Jeff Carter’s We Bleed Orange and Black: 31 Fun-Sized Tales for Halloween

The premise of Jeff Carter’s new collection We Bleed Orange and Black: 31 Fun-Sized Tales for Halloween stems from the author’s all-encompassing passion for the Halloween season, which, in the course of our friendship, I’ve come to know and appreciate firsthand. The book is like a plastic pumpkin bucket with a sign that says Take One and one of those green rubber hands that snaps up and grabs you as you close your fingers around a Zagnut. It’s sincere as a van Pelt pumpkin patch and drips with October love like a jack ‘o lantern drooling black and orange wax in the wee hours of All Hallow’s Eve. If you’ve got a modicum of the same appreciation Jeff has for the holiday, you’re going to find something to love in this.

I asked Jeff a buncha questions. Here they are, with his answers. You know the deal.

1. You personally appreciate every aspect of Halloween, and there are a number of stories in the book where you offer a remarkably diverse series of interpretations of the holiday, native, foreign, even, in one of my favorite offerings, extraterrestrial.  What’s your favorite non-American Halloween tradition?

My favorite might be Bon Odori, a huge group dance held at Japanese Obon festivals where the dead are invited to dance with the living. I’ve had the opportunity to participate a few times (one time with you!)

2. In the same vein, I know we share a fondness for cryptozoology and obscure critters from folklore, but in one story where Busta Rhymes, the Mothman, and Sasquatch are judges on a kind of ‘American’s Next Top Monster Costume’ show, you really surpassed me. I was agog at the monsters you pulled out of your hat. Had you been itching to depict any of these for a while, or did you discover them in researching for this. Which was your favorite among the contestants in the story?

The ‘Fearsome Critters’ from American Folktales have been a blind-spot of mine for a while and I’ve been looking for a way to play with them. Many of the monsters that hail from the logging camps of Appalachia are silly tall-tales, but my favorite would be the saddest creature – The Squonk, a critter so awkward and ugly that if it’s ever spotted it dissolves in its own tears.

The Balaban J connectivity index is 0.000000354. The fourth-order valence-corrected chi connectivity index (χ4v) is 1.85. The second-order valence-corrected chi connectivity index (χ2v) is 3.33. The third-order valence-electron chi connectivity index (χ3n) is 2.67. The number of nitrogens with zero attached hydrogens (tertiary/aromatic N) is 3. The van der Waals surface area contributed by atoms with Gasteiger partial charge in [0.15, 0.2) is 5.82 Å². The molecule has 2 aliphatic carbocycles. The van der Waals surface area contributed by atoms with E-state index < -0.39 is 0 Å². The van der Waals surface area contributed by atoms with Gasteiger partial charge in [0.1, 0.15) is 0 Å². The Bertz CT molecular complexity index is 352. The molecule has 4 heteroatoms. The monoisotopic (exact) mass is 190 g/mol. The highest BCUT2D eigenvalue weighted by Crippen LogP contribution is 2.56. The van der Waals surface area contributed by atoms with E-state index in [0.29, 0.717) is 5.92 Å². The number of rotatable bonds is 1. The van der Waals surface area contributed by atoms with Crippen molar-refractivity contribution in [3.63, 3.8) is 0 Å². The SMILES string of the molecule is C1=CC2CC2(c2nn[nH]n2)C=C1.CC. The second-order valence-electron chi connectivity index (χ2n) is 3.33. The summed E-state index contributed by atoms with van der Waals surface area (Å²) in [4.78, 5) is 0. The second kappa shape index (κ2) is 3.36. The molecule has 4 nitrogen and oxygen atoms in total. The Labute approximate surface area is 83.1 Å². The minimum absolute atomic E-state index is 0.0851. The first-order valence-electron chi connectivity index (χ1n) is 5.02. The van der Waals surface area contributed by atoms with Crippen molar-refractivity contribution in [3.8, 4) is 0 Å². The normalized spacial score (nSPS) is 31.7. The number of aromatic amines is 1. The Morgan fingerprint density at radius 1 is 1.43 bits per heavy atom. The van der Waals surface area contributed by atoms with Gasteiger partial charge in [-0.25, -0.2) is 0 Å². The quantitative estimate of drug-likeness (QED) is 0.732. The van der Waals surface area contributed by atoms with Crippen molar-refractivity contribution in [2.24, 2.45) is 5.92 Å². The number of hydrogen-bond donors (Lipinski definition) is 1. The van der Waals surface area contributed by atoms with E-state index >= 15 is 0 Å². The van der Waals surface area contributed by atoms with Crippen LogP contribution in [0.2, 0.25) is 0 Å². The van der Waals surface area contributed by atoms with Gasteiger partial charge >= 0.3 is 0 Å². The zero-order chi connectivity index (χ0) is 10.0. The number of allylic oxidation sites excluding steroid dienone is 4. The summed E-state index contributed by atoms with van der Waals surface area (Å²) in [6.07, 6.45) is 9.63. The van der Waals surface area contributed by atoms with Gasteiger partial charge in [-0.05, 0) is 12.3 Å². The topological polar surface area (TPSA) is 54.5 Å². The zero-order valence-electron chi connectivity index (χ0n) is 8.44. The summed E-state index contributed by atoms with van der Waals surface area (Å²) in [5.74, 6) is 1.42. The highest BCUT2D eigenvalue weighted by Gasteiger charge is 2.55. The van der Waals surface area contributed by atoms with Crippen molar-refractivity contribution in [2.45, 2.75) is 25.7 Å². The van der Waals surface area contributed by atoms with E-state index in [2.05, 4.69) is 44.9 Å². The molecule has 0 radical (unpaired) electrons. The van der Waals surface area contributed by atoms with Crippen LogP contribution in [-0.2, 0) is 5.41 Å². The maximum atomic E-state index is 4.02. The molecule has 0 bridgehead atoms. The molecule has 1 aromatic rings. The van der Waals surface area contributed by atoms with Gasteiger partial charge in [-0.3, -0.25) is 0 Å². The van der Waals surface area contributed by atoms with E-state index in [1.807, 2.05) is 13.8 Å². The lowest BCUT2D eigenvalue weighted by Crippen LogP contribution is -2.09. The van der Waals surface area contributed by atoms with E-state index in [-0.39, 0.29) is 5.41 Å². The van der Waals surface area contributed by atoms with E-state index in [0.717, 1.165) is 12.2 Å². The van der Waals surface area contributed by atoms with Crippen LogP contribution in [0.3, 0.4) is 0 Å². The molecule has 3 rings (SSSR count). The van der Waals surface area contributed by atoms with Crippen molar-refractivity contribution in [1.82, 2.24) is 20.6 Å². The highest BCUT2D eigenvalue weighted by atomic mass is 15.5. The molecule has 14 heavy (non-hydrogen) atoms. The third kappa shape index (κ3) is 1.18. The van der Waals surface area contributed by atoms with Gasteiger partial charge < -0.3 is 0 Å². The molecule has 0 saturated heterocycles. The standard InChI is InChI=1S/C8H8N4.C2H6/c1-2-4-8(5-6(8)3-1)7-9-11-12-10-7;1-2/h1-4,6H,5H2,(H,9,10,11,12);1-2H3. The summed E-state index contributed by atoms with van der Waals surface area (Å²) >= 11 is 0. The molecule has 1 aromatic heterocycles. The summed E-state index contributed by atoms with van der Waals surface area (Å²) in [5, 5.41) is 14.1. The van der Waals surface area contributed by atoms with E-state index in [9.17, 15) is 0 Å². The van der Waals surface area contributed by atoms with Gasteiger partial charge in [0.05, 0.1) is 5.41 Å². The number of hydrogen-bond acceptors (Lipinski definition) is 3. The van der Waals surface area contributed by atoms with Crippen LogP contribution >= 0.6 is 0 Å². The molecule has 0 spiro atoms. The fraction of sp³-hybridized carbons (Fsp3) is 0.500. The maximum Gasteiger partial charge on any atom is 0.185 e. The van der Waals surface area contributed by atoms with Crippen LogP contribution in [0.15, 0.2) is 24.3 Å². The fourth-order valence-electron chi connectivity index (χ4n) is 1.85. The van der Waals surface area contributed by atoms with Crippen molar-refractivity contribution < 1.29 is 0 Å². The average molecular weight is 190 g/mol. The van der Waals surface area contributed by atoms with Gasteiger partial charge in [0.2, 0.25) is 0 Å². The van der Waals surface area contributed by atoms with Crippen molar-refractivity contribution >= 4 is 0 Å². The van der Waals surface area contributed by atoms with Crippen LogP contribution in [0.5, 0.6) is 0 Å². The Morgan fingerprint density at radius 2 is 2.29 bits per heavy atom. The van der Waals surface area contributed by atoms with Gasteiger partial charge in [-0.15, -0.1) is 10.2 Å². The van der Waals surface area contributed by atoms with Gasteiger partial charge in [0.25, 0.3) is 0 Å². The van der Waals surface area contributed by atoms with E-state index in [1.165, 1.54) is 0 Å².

3. You wear your ghoulies on your sleeve in this one in terms of exploring the personal origins of your own love for Halloween, so I won’t have you repeat it here. It’s right there in the excerpt from The Year Without Halloween and the story of the werewolf in the Halloween costume contest (which…I’m pretty sure I was present at the gathering that inspired this one). Give me the best Halloween costume you ever wore, and your favorite Halloween experience.

My most ambitious costume ever was an expandable two-story high carnival-style Grim Reaper.

I intentionally make it hard to choose a favorite Halloween experience by packing every October with as much fun as possible. Therefore, I will simply reach back to my blurry recollections of childhood running through the dark streets with my friends, inhaling the fumes of bad latex masks and letting the night stretch out before us like a moveable feast of candy and adventure.

4. Christmas has its TV and movie classics. What about Halloween?

To avoid any angry mobs, I’ll give an honest answer: I loved every ‘Halloween episode’ of my regular childhood shows. I like the Great Pumpkin as much as the next kid, but it felt more special when Halloween took over an episode of MacGuyver or Quantum Leap. 

5. Who was the ambassador of Halloween when you were a kid? Like, in Chicagoland, we had Rich Koz, the Son of Svengoolie, and as a kid who sat in front of the TV a lot, watching his monster show around Halloween was a big deal. Did you have anybody like that?

Commander U.S.A. was our beloved Horror host for ‘Groovy Movies’, and every Saturday afternoon became Halloween when he and his pal Lefty were on.

6. This has been covered elsewhere (and I think at least one of these is answered in your A,B,C’s of Halloween in the book), but not here. What’s your favorite and least favorite Halloween candy?

Favorite: Mini-Reece’s Peanut Butter Cups (especially the modern dark chocolate kind)